“Completely mystified”

The responses below the tweet are priceless, but before you click the link, let’s look at the supporting article.

Apparently, the most likely explanation to the phenomenon of lowering costs for some expenses yet rising costs for others is something I’d not previously heard of; Baumol Cost Disease.

From Bloomberg’s helpful description:

The theory of Baumol cost disease, developed in the 1960s by economist William Baumol, states that some things rise in price even as productivity goes up. When society gets better at making cars, electronics, food and clothing, wages go up. But as wages go up, industries that don’t find ways to use less labor to produce the same service — for example, a string quartet — rise in price as well.

Which, prima facie, sounds reasonable and rational.

However, I would caveat that feeling of reasonableness with the statement that Malthusianism also sounds reasonable and rational when it’s first described, possibly for similar reasons.

What Malthus has been wrong about for the last 291 years is the Industrial Revolution. Or, more specifically, human inventiveness. Oscar Wilde touched on the solution we found to Malthus’ problem with this pithy quote;

Civilization requires slaves. Human slavery is wrong, insecure and demoralizing. On mechanical slavery, on the slavery of the machine, the future of the world depends.

As the wags and wits on Twitter were fast to point out, the costs that have experienced the most price inflation are, in a suspicious coincidence, the things that have most benefited from government “help” in terms of regulation and subsidies.

Correlation isn’t causation but there’s clearly something worth further enquiry here.

Bill’s Opinion

The most interesting part of the Baumol description is this:

….industries that don’t find ways to use less labor to produce the same service….

The obvious question that prompts is, “why don’t they find ways to use less labour?”.

Perhaps the range of possible answers are as simple as these two:

  1. Because the work involved is impossible to automate or make any more efficient, and/or
  2. There isn’t a great enough incentive to automate or make more efficient.

Anyone who has ever spent any time working in a government or quasi-government department and the private sector will recognise the critical difference immediately; there is no personal reward for for a manager to find a way to deliver the government service with fewer or with lower-skilled employees.

It is extremely rare for a government minister’s stated desire for improved efficiency to be translated into meaningful incentives down the organisation to a level where they will have any material effect.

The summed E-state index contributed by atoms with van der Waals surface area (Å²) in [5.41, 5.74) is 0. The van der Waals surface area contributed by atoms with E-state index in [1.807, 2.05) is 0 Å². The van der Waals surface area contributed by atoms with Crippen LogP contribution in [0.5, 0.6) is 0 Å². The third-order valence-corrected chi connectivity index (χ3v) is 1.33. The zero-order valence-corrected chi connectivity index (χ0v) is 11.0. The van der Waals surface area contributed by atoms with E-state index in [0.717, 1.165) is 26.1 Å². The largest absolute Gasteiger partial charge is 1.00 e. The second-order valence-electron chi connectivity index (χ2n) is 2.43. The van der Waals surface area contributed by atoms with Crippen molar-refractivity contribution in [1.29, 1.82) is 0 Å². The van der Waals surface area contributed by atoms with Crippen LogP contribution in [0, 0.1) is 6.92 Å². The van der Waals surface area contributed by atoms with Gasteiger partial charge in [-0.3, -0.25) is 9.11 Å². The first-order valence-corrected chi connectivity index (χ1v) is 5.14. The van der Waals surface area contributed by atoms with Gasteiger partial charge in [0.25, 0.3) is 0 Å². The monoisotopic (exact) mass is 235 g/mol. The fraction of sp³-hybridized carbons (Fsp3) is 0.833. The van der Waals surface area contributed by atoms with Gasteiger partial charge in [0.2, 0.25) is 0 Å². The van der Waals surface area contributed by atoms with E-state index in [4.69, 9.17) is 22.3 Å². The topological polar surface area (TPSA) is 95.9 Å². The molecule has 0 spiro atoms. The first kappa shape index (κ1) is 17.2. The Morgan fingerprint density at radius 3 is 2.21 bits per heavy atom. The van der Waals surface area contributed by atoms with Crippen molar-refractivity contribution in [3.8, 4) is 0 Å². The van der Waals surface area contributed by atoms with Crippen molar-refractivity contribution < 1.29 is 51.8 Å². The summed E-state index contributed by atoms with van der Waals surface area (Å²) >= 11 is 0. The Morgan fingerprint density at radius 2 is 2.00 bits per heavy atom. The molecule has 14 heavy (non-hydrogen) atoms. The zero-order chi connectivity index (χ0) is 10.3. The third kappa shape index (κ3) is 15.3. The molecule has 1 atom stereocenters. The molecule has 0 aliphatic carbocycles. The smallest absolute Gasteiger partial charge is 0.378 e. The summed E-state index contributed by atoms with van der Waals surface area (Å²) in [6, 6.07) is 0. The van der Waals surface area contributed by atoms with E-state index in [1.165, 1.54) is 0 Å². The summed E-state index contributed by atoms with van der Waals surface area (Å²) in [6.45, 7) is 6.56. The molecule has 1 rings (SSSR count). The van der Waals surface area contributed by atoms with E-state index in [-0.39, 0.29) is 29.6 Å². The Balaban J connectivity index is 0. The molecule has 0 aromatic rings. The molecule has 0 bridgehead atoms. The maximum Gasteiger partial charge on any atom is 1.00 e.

As Ronald Reagan so eloquently put it:

Government’s view of the economy could be summed up in a few short phrases: If it moves, tax it. If it keeps moving, regulate it. And if it stops moving, subsidize it.

Or, as an anonymous quote (no, it wasn’t Milton Friedman) goes:

If you put government in charge of the Sahara desert there will be a shortage of sand in five years.

But remember, “economists are completely mystified“.

This ends badly for everyone

A young person privately expresses views that are incompatible with those of their employer.

Someone notifies a national newspaper of these views.

The national newspaper publishes the correspondence.

The young person is fired and will likely struggle to find future employment in a similar field as a consequence.

A columnist writes a follow-up sarcastic opinion piece on the newly-unemployed person.

The public interest to justify publication; his brother cousin is famous.

No, seriously.

Let’s put it another way:

A private citizen had their private religious views made front page news and the newspaper contacted his employer for comment, presumably with the expectation the employer would act upon the information.

That’s the world in which we find ourselves in 2019. If you have impure thoughts you will be cancelled and, presumably pour encourager les autres, your family will be similarly targeted.

Bill’s Opinion

As we’ve previously stated, it is now clear that the Israel Folau case is the left’s chosen battleground for the culture war this year.

That his brother cousin, Josiah, has been targeted in this way further supports this hypothesis. It’s a tactic from the Soviets – not only do we want you to be punished publicly, but your family will be in our sights too.

That there seems to be little shock or surprise from the commentariat is also deeply worrying.

Peter Fitzsimons, for example, clearly didn’t think for one moment of what the consequences of this approach might be for his children, Billi, Louis and Jake. With two famous parents, this new standard makes them fair targets for analysis and scrutiny for thought crimes.